Academic journal article The Psychological Record

A History of "Behavior" and "Mind": Use of Behavioral and Cognitive Terms in the 20th Century

Academic journal article The Psychological Record

A History of "Behavior" and "Mind": Use of Behavioral and Cognitive Terms in the 20th Century

Article excerpt

Many commentators on the history of psychology have implied the existence of specific timelines relating behavioral psychology, or behaviorism, and cognitive psychology, or cognitivism. According to the standard account, cognitivism, or the study of the mind, held sway during the first part of the last century. Then, influenced by the writings of J. B. Watson from 1913 through the 1920s, there was a "behavioral revolution" in which behaviorism became the prevailing paradigm in psychology. This was followed by what some have termed the "cognitive revolution" or "cognitive counterrevolution," in which behaviorism declined in influence and cognitivism again became the dominant theoretical force (e.g., Baars 1986; Burman in Hobbs and Burman 2009; Cromwell and Panksepp 2011; Gardner 1985; Greenwood 1999; Hunt 1993; Leahey 1992, 2000; Neisser 1967; Mandler 2002; Miller 2003; Proctor and Kim-Phuong 2006; Sperry 1988, 1993; ter Hark 2010; Watrin and Darwich 2012). The following represents a typical statement regarding cognitivism vs. behaviorism during the second half of the last century: "The 'Cognitive Revolution' sprouted in the 1950s and 60s, and in the decade of the 70s, displaced radical behaviorism, by beginning to focus on themes of information-processing and underlying brain-mind computations" (Cromwell and Panksepp 2011, p. 2028).

Although a number of writers maintain that "revolution" is an inaccurate scientific or philosophical characterization of the change commonly referred to as the "cognitive revolution" (Hobbs in Hobbs and Burman 2009; Friman et al. 1993; Leahey 1992; O'Donohue et al. 2003), most writers do agree that a major shift away from behaviorism and toward cognitivism started in the 1950s and reached its height in the 1970s (Pear 2007).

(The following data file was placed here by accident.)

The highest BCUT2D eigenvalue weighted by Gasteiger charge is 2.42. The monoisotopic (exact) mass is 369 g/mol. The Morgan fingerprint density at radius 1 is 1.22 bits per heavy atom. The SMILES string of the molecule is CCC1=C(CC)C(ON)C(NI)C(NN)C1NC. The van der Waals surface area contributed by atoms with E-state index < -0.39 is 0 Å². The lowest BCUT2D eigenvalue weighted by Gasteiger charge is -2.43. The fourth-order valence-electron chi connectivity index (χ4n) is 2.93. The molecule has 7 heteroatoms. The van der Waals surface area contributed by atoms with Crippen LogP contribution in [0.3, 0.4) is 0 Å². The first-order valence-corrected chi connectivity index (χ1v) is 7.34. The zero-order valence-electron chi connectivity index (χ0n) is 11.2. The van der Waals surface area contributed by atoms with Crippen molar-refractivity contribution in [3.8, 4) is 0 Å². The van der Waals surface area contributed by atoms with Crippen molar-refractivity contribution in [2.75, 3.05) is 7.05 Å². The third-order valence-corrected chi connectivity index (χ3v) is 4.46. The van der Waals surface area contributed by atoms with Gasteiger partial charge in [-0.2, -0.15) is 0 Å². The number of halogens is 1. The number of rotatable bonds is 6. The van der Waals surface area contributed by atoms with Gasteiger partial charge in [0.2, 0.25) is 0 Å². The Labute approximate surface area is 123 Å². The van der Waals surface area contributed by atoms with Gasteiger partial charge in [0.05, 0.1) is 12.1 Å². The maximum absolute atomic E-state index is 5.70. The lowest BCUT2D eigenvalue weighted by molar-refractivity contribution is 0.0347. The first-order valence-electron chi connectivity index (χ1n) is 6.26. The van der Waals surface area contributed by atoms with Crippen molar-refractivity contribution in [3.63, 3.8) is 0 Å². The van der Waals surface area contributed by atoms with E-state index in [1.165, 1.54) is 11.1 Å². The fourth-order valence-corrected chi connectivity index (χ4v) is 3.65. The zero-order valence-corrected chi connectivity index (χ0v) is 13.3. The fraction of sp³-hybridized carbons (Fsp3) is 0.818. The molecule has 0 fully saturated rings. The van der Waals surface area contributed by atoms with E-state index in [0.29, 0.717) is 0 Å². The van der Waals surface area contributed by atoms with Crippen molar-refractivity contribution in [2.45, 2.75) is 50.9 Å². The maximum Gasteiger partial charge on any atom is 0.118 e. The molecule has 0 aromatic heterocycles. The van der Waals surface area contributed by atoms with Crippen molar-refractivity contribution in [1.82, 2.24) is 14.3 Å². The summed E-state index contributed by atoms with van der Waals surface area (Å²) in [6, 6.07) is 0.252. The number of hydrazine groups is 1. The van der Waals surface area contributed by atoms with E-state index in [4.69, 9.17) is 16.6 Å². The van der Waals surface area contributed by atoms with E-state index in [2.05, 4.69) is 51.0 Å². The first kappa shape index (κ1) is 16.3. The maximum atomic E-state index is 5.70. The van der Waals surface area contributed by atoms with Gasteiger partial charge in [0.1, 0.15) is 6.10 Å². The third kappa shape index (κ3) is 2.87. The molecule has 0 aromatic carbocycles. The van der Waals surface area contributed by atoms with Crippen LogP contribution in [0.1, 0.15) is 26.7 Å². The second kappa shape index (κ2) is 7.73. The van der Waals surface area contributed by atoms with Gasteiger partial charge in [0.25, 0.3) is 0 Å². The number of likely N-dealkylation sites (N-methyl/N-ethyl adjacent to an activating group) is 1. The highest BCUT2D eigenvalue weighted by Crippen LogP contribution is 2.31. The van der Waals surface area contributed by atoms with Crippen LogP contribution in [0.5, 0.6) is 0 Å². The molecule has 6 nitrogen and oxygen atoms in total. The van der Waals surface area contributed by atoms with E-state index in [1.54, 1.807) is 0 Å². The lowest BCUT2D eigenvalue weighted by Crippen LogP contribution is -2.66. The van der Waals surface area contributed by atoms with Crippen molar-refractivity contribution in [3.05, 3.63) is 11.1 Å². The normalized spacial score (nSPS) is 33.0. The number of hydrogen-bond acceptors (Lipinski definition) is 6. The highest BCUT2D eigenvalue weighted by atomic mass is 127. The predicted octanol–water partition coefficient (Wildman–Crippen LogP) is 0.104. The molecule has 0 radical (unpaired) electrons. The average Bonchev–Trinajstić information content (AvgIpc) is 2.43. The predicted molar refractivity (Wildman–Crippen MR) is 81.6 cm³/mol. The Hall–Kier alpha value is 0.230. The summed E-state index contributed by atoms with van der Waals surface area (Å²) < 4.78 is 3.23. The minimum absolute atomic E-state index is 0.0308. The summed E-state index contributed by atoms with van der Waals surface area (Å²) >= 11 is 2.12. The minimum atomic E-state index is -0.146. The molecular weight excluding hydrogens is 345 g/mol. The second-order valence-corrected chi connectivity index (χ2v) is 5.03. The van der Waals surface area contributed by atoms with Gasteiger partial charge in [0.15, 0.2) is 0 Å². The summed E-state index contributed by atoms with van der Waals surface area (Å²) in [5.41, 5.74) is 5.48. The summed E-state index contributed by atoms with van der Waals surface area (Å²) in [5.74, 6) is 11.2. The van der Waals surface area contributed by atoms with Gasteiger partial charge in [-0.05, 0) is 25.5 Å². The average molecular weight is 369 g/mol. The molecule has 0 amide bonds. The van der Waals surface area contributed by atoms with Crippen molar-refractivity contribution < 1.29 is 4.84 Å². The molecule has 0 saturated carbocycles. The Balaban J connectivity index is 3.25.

Up to now, there has been little quantitative empirical support for or against the standard historical account of cognitivism vs. behaviorism. Friman et al. (1993) performed a citation analysis of articles in the "top behavioral, cognitive, and psychoanalytic journals" from 1979 to 1988. They concluded that there was an increasing trend for cognitive psychology, but no downward trend for behavioral psychology. Robins et al. (1999) examined the "prominence" of behavioral, cognitive, psychoanalytic, and neuroscience approaches from 1950 to 1997; and Tracy et al. (2004) extended the analysis to 2002. Both of the aforementioned studies measured "prominence" according to three indexes: (a) the proportion of articles in each approach in "four 'flagship' psychology publications: the American Psychologist, Annual Review of Psychology, Psychological Bulletin, and Psychological Review" (Robins et al. p. 109); (b) "the subject matter of dissertations" (Robins et al. p. 110); and (c) "how frequently articles published in subdisciplinary journals associated with each school were cited by the four flagship publications" (Robins et al. p. 110). With regard to the behavioral and cognitive approaches, the studies "showed that the cognitive school has overtaken the behavioral school ... supporting the claim that there has been a 'cognitive revolution'" (Robins et al. p. 116).

The shortage of quantitative data on this issue is probably due to the difficulty of making a detailed search and comparison of the enormous quantity of writings favoring either cognitivism or behaviorism. With the ability of Google to scan millions of books for specific terms, however, it has become possible to provide quantitative data on the frequencies of certain terms in published books (Michel et al. 2010). If we assume that the terms used in a book tend to reflect the orientation of that book, this would provide a way to compare the relative influences of cognitivism and behaviorism throughout a given time span. Thus, if words related with cognitivism appear with a high frequency relative to words related with behaviorism in a set of books, those books may tend to have a cognitive orientation. …

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